The national charity City of Sanctuary is working with gardens across the country to create a network of places of sanctuary for asylum seekers and refugees.
Although Gardens of Sanctuary is a new project, started officially in 2017, it has already provided green spaces for asylum seekers and refugees all over the country, and it is continuing to expand.
The project trains staff and volunteers at farms, smallholdings and community gardens and turns them into welcoming places that offer community and land to work on. The founders of the project, Sophie Antonelli and Ben Margolis are working on funding and resources to eventually have a map of gardens that have met a specific criteria and have been accredited as places of sanctuary.
Antonelli and Margolis came up with the idea while working on The Grange; a farm in Norfolk that worked with survivors of torture. Antonelli said it was working here that made her realise that as someone who was running a community garden in Peterborough, she did not know enough about the asylum system in the UK.
“I always thought that everyone was welcome in our community garden and we had worked with some refugees but we hadn’t really put any thought into it, and we hadn’t really put any thought into what their backgrounds might be, or any particular needs that they might have,” she said.
So Antonelli and Margolis put together some resources for gardens to make their spaces more welcoming. They both said that this often looks very different for each place. Antonelli suggested that it might be labelling tools in different languages or raining staff in mental health first aid. They also recommended that green spaces partner with organisations that specialise in supporting refugees and asylum seekers.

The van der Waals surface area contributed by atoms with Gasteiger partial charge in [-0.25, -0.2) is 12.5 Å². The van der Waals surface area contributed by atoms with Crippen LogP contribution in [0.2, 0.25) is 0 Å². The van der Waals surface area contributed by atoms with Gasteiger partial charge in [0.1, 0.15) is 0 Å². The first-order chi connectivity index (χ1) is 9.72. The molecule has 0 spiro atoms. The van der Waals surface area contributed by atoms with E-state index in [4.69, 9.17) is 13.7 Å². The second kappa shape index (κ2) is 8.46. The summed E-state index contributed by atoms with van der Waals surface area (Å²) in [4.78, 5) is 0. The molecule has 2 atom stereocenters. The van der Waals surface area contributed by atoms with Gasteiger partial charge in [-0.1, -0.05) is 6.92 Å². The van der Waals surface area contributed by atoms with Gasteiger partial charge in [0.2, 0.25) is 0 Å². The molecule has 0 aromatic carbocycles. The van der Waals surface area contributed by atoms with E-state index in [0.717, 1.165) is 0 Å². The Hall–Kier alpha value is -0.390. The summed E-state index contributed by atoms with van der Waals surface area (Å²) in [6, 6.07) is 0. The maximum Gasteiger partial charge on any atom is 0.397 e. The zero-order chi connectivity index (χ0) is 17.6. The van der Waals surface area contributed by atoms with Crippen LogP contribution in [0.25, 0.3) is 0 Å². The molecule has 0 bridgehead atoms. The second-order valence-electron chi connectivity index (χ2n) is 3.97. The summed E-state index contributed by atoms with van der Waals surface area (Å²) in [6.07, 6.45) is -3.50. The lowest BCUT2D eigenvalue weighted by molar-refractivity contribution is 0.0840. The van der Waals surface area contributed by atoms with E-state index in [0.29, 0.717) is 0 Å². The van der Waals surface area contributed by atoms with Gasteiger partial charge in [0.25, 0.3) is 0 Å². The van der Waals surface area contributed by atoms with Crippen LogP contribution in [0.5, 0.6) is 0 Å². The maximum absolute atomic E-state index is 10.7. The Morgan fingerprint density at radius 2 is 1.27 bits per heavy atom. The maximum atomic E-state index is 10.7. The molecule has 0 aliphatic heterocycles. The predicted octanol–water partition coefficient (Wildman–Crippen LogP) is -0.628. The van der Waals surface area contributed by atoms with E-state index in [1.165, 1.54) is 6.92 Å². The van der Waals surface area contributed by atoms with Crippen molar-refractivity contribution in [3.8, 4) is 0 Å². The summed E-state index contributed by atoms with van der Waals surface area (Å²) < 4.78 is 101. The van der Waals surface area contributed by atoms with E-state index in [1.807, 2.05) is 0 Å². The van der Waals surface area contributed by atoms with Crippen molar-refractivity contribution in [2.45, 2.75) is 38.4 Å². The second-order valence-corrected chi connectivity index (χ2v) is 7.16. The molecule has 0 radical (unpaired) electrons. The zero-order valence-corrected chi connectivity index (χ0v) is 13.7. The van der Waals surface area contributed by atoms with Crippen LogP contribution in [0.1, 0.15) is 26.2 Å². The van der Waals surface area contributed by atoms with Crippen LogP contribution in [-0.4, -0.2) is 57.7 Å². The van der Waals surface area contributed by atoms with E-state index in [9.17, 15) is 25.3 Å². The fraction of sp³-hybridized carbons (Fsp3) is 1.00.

Both Antonelli and Margolis stressed how important it is for staff and volunteers to know about the asylum system. “Asylum seekers aren’t permitted to work; they have very strict restrictions on the type of housing they might be given while they’re waiting for a claim to go through. They usually get about £37 a week, and they can be moved at any time to the other side of the country. They have very limited rights,” said Antonelli.
Their inability to work in the country is one of the reasons working with the land is so beneficial, said Margolis. Gardens of Sanctuary provide something to do for people who have no jobs to go to and no money to spend on any activities. Another really important benefit is the opportunity gardening often provides for refugees and asylum seekers to realise their skills.
Margolis told a story of harvesting squash where he went to cut off the leaves and the squash glands to turn into compost when the people he was harvesting with shouted at him for the waste of food. “In their communities, they would eat the leaves and the squash glands, which we did, and it was absolutely delicious,” said Margolis, “the asylum system really forces people into seeing themselves as victims, as receivers of charity, as having to justify their existence constantly. To find the space where you can suddenly see yourself as having agency, having skills, having things to share is really powerful.”
Outside of providing sanctuary for refugees and asylum seekers and accommodating learning both ways, Antonelli is passionate about making Gardens of Sanctuary a symbol of welcome to combat any racist and xenophobic attitudes they might have experienced. “We’ve already seen refugees building show gardens at Hampton Court flower show and we want the work that we’re doing to unlock some of that potential,” said Antonelli.